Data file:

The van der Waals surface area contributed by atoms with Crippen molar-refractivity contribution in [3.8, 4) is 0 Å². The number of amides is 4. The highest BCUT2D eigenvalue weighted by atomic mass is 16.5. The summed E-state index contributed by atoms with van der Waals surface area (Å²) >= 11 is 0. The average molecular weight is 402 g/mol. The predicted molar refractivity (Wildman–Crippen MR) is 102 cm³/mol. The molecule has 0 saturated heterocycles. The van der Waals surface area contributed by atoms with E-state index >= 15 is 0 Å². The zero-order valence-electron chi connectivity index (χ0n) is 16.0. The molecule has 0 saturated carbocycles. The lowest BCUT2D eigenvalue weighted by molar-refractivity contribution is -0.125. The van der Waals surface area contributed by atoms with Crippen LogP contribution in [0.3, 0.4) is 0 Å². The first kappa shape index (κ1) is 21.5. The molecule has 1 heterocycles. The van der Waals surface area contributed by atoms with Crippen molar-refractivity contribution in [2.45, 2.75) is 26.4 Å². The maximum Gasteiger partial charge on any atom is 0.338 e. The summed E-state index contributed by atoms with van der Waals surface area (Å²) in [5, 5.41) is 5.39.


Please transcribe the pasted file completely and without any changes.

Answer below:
The van der Waals surface area contributed by atoms with Crippen molar-refractivity contribution in [3.8, 4) is 0 Å². The number of amides is 4. The highest BCUT2D eigenvalue weighted by atomic mass is 16.5. The summed E-state index contributed by atoms with van der Waals surface area (Å²) >= 11 is 0. The average molecular weight is 402 g/mol. The predicted molar refractivity (Wildman–Crippen MR) is 102 cm³/mol. The molecule has 0 saturated heterocycles. The van der Waals surface area contributed by atoms with E-state index >= 15 is 0 Å². The zero-order valence-electron chi connectivity index (χ0n) is 16.0. The molecule has 0 saturated carbocycles. The lowest BCUT2D eigenvalue weighted by molar-refractivity contribution is -0.125. The van der Waals surface area contributed by atoms with Crippen LogP contribution in [0.3, 0.4) is 0 Å². The first kappa shape index (κ1) is 21.5. The molecule has 1 heterocycles. The van der Waals surface area contributed by atoms with Crippen molar-refractivity contribution in [2.45, 2.75) is 26.4 Å². The maximum Gasteiger partial charge on any atom is 0.338 e. The summed E-state index contributed by atoms with van der Waals surface area (Å²) in [5, 5.41) is 5.39.